Finding My Voice

[Guest post by Lhakyi]

Living in a multicultural area in America you would think I’d get swallowed up by the different cultures and languages surrounding me. Well you would be wrong! I knew I was Tibetan the first time I shouted slogans and went to protests. Tibetan protests for a little girl (eight years old) were exciting! I knew I would see all my friends and we’d even be allowed to shout at people. On the day of a protest, my family would get ready; My poor Ama-la was forced to run around and help put our chupas on. First would be my sister, the eldest so while my mom was busy with her, my two younger siblings and I would run around and play. Then of course it was my turn and on and on until all four of us were spitting images of innocent (ahem zema/zikpo) Tibetan kids.

My Pala, the community leader in those days, would be too busy talking on the phone organizing everything, and when it was time to get in our family van, he would acknowledge us by inspecting us, one by one. After he approved each of us, we would climb into the van and head to the protest area. All I thought about was seeing and meeting Tibetan kids and playing with them. I didn’t see much of them, only during Sunday school. So it was a luxury to see them outside of that.

I went to an elementary school that was diverse but my siblings and I were the only Tibetans. In my class I was the only Tibetan and believe it or not I was an extremely shy girl. Yes I was shy,  no one believes it, but I was. I disliked standing out and being an only Tibetan with a unique weird name made me stand out, which embarrassed and annoyed me. The teachers would always get my name wrong and I was forced to get up in front of everyone and while they stared had to correctly pronounce my name – which the teachers still got wrong. However, when it was time to protest, all my shyness went away.

When we would get to a protest, all the adults would be running around with food and signs that said “Free Tibet!” and “Long Live His Holiness the Dalai Lama!” When Injis get ready to do something active they pull out their water and nutrition bars (small snacks). Us Tibetans will get ready with bhoeja, ja-ngamu, dreysil, and palay; yes we need all of that! Spotting a group of our friends playing, we would approach them and easily join in on the game. With no language barrier it was easy to communicate with them and play the games we all used to play in India.

Then one of the adults would come over and place those huge signs around our necks. I mean huge enough that it would cover most of our bodies! We all were shuffled into the front of the line, I guess the adults thought if people saw a bunch of innocent little Tibetans shouting for Rangzen, we’d get more sympathy. We’d start our march and would follow the lead slogan shouter. Inji’s would be staring at us with curiosity. My usual shyness and embarrassment was nonexistent in those moments. They weren’t just looking at me, they were looking at all of us. I wasn’t alone, I was with the rest of my Bhoepa community shouting “I am Tibetan,” “Tibet for Tibetans,” “Long live His Holiness the Dalai Lama” and my favorite “China, China, China, OUT, OUT, OUT”.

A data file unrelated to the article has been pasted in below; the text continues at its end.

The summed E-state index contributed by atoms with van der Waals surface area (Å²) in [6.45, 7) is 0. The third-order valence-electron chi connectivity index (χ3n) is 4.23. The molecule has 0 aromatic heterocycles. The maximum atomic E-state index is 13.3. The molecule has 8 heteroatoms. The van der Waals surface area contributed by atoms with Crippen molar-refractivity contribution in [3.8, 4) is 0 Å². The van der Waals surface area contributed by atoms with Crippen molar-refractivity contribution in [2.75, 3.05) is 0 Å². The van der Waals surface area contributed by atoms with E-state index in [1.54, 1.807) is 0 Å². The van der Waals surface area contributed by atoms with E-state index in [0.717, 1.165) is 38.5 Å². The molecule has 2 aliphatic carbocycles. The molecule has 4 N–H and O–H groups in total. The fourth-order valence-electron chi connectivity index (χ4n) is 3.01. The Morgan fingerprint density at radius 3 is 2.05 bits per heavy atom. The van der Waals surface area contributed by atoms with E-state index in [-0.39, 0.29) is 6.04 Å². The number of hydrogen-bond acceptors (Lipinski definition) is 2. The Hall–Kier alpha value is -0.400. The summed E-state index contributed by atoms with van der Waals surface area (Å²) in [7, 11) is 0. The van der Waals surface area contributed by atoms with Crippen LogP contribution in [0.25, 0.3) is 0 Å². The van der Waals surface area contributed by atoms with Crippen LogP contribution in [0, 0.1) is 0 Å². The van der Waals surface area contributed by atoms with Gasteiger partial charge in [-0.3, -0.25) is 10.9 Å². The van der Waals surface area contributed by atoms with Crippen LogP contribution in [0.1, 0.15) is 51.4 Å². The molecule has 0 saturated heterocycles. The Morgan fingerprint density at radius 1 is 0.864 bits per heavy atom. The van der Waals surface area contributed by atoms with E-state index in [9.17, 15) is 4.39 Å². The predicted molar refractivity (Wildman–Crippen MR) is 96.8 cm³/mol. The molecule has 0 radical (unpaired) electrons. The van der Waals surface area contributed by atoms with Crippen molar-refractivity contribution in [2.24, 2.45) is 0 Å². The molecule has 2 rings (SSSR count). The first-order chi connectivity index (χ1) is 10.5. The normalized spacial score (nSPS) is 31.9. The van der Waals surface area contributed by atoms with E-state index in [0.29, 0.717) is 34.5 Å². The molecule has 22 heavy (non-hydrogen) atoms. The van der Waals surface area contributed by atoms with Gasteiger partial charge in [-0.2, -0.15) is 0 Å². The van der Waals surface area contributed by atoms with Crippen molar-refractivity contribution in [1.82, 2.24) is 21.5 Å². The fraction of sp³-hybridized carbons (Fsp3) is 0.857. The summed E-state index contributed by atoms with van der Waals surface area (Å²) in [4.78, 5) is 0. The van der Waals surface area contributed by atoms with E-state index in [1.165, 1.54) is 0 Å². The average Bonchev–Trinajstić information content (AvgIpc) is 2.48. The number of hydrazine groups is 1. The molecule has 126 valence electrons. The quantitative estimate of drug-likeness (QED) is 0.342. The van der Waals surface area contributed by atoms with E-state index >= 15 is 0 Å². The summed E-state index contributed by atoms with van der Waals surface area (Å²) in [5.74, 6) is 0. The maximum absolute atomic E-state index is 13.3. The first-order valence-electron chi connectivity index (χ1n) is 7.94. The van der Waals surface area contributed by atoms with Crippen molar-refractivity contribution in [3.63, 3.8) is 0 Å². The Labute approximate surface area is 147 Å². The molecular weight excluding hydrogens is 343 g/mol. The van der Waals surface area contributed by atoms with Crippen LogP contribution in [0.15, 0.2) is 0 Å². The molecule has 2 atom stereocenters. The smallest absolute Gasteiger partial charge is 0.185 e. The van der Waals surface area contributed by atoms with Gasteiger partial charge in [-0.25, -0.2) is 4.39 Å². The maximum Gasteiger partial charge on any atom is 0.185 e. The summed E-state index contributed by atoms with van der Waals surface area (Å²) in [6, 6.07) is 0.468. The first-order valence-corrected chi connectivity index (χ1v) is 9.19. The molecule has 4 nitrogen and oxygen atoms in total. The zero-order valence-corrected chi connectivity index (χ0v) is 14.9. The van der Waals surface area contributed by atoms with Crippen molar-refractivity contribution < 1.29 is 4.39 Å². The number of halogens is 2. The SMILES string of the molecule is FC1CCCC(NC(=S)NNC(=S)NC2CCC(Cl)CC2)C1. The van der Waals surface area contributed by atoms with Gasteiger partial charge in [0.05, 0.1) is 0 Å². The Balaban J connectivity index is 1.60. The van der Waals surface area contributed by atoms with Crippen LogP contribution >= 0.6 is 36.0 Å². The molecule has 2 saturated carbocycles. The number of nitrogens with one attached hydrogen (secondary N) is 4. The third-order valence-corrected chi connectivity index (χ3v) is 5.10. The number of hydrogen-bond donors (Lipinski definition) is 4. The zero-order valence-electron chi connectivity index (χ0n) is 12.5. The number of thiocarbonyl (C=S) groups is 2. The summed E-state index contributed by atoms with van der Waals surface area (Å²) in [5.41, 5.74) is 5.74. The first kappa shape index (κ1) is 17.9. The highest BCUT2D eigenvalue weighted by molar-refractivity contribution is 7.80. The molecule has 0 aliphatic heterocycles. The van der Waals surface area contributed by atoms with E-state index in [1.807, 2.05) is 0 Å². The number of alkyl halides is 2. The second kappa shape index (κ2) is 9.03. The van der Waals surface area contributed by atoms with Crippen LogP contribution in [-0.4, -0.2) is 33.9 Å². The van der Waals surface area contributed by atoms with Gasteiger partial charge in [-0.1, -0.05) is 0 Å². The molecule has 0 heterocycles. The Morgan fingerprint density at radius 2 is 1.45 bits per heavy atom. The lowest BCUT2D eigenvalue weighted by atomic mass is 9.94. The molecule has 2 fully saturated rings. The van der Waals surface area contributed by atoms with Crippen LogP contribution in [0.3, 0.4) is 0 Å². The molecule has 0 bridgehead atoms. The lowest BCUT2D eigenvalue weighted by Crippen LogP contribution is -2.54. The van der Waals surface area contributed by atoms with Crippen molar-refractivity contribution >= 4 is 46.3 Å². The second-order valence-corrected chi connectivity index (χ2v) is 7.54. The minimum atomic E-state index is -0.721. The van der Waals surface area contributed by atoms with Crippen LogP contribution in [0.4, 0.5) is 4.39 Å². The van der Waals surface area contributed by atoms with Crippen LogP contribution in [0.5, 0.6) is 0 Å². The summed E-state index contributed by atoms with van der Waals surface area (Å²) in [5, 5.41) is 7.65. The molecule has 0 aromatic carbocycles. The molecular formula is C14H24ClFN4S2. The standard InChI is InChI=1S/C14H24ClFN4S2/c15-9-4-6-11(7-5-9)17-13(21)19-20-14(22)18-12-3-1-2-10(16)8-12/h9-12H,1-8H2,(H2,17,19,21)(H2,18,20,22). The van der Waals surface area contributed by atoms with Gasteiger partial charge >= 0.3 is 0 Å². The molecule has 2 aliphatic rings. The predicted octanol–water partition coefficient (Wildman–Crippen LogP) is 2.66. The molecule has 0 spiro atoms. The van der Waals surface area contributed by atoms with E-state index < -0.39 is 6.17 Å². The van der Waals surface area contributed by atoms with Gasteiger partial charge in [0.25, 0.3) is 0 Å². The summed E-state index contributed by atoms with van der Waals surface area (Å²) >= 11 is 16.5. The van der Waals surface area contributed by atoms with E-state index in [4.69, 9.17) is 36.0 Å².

Walking side by side with my community, I felt like we all had each others backs. With that knowledge my voice got louder, my head raised higher, my mini Tibetan flags waved faster. I would get so confident that I even lead some of the chantings. As we marched, my confidence turned into cockiness so I would have this menacing look, and I would literally stare down people passing by, challenging them to tell me we’re wrong. In those moments I felt fearless, confident, and right. I found my identity in that unity. I found my voice amongst them. After shouting our lungs off we’d all go home with our voices gone.

The next day in school I was content; no need to correct my teachers today on how to pronounce my name (which they got wrong anyway) or worry about trying to speak English correctly because I had no voice! I was left alone to daydream about our next protest when I would again be in the front lines, ready with my Tibetan flags in both hands, my huge sign around my neck, my slogans ready, and my people alongside me ready to stare down anyone who would challenge us! Yup we were Gangsta! Bhoepa Gangsta! TAH TAH TAH, T-UNIT!

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